3.1. 16S rRNA Sequence of NV-3 Isolate

The 16S rRNA sequence of the isolate NV-3 was determined and compared with the GenBank, EMBL, and DJB prokaryote databases. The databases revealed that the 16S rRNA sequences of the NV-3 isolate resemble the sequences of Sphingomonas strain MD-1 (AB110635), with 100% sequence homology for 1436 continuous nucleotides, and exhibits 98.5% homology with 16S rRNA of Sphingomonas stygia (AB025013). The NV-3 isolate was classified as a Sphingomonas sp., indistinguishable from the Sphingomonas strain MD1.

3.2. Effect of Temperature, Bacterial, and MC Concentration on Biodegradation

The effect of temperature on the ability of NV-3 (  CFU/mL) to degrade 25 μg/mL MCs was investigated. MC degradation by NV-3 began on day 1 under all temperatures tested (Figure 1(a)); however, the rate of MC degradation varied with temperature. The degradation rate was slowest at 10°C (0.89 μg/mL/day) and steadily increased with increasing temperatures to 35°C (8.30 μg/mL/day). MC concentrations rapidly decreased at temperatures from 20° to 35°C, with complete degradation occurring within 5 days (Figure 1(a)). However, at these temperatures a noticeable drop off in degradation rate occurred after the initial rapid phase. The highest degradation rate was reached with temperatures of 30°C (8.33 μg/mL/day); however, the rate of degradation during the initial rapid phase was similar between temperatures of 25, 30, and 35°C and was calculated to be approximately 8.30 μg/mL/day. These experiments demonstrated that the optimum temperature for NV-3 isolate biodegradation of [Dha7]MC-LR and MC-LR variants was 30°C.

The optimum bacterial concentration of NV-3 isolate for degradation of 25 μg/mL MCs was then investigated at 30°C (being the optimum temperature for MC degradation by NV-3). Bacterial concentrations of , , and  CFU/mL completely degraded the MCs within 3 days (Figure 1(b)). However, the degradation rate was slow with the lowest bacterial concentrations and  CFU/mL. After one day of incubation with and  CFU/mL NV-3 isolate, the amount of [Dha7]MC-LR remaining was 80% and 40%, respectively. By contrast, after incubation with the higher NV-3 isolate concentrations of , , and  CFU/mL, less than 20% of [Dha7]MC-LR remained. The MC degradation rate in general increased with increasing bacterial concentration. At bacterial concentrations of , and  CFU/mL, the degradation rates were not significantly different with the same degradation rate of 8.33 μg/mL/day. However, the degradation rate actually decreased slightly at the highest bacterial concentration of  CFU/mL. These experiments demonstrated that the optimum bacterial concentration for NV-3 isolate biodegradation of [Dha7]MC-LR and MC-LR variants was  CFU/mL. The effect of variation in MC concentration on NV-3 isolate degradation capability was also investigated at 30°C and NV-3 concentration  CFU/mL. At low MC concentrations (1 and10 μg/mL), the toxins were completely degraded in one day, whereas at higher concentrations of toxins (25 and 50 μg/mL) degradation took longer, reaching undetectable levels by day 3 and 6 respectively (Figure 1(c)). The rate of degradation for concentrations of 25 and 50 μg/mL was equal at 8.33 μg/mL/day.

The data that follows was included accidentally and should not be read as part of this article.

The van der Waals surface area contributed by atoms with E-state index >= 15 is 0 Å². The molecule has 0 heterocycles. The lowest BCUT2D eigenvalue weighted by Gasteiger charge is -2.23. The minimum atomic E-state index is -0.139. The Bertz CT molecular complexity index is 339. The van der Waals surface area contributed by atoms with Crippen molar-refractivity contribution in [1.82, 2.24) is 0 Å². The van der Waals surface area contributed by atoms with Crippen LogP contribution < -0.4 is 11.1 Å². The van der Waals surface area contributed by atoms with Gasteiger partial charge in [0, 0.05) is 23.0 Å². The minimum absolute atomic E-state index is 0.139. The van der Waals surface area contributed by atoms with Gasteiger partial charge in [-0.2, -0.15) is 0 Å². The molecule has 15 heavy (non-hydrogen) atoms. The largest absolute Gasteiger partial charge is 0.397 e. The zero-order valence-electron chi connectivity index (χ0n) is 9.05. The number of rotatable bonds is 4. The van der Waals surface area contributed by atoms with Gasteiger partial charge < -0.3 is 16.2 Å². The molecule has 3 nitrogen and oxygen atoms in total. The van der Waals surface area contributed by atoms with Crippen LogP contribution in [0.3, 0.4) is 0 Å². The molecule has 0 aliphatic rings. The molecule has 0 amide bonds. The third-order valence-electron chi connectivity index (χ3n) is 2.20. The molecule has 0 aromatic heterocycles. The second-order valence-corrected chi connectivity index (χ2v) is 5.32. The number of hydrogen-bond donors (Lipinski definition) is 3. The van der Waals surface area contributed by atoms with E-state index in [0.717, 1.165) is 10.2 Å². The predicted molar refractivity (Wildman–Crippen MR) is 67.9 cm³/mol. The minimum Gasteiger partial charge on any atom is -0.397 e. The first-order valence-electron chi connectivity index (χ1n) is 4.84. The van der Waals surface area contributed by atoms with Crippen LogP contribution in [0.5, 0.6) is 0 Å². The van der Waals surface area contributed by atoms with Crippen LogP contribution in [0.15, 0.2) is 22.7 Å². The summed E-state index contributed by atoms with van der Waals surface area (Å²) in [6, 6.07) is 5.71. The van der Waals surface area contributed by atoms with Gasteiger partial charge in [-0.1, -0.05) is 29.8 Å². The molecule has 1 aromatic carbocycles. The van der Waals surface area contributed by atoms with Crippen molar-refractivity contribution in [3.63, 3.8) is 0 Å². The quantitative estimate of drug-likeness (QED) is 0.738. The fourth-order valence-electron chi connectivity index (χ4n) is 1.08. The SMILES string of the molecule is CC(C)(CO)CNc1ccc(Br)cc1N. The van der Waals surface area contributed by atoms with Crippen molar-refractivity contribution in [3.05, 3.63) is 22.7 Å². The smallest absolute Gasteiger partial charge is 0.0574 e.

3.3. Detection of MC-Degrading By-Products

Biodegradation of MCs was induced using a mixture of [Dha7]MC-LR and MC-LR (25 μg/mL final concentration) with cell suspensions of the isolate NV-3 (  CFU/mL). The toxin concentration began to decline, and two peaks, referred to as by-products A and B, were detected in a HPLC chromatogram. The peaks corresponding to the by-products increased gradually, while the peak corresponding to the parent toxins decreased. The by-products from microbial catabolism were further analyzed using LC/MS-MS. [Dha7]MC-LR is 14 mass units less than MC-LR due to the loss of a methyl group at Mdha, and the m/z at 981.75 and 995.75 confirmed that [Dha7]MC-LR, and MC-LR, respectively, were present in the biodegradation assay samples (Figures 2(a) and 2(b)). By-product A revealed the base peak at m/z 999 (Figure 2(c)) and was analogous to the linearized peptide of [Dha7]MC-LR (NH2-Adda-D-Glu-Dha-D-Ala-L-Leu-D-MeAsp-L-Arg-OH). The ion spectra of the prominent ion at m/z 848.4 (Figure 2(c)), which was from the loss of PhCH2CHOMe from the linearized peptide of [Dha7]MC-LR, confirmed the ring opening of [Dha7]MC-LR. The biodegradation by-product B revealed the base peak at m/z 601.2 (Figure 2(d)). The [M+H]+ ion 601.2 is the tetrapeptide of [Dha7]MC-LR (NH2-Adda-D-Glu-Dha-D-Ala-OH), 14 mass units less than the tetrapeptide of MC-LR microbial degradation reported in Bourne et al. [15].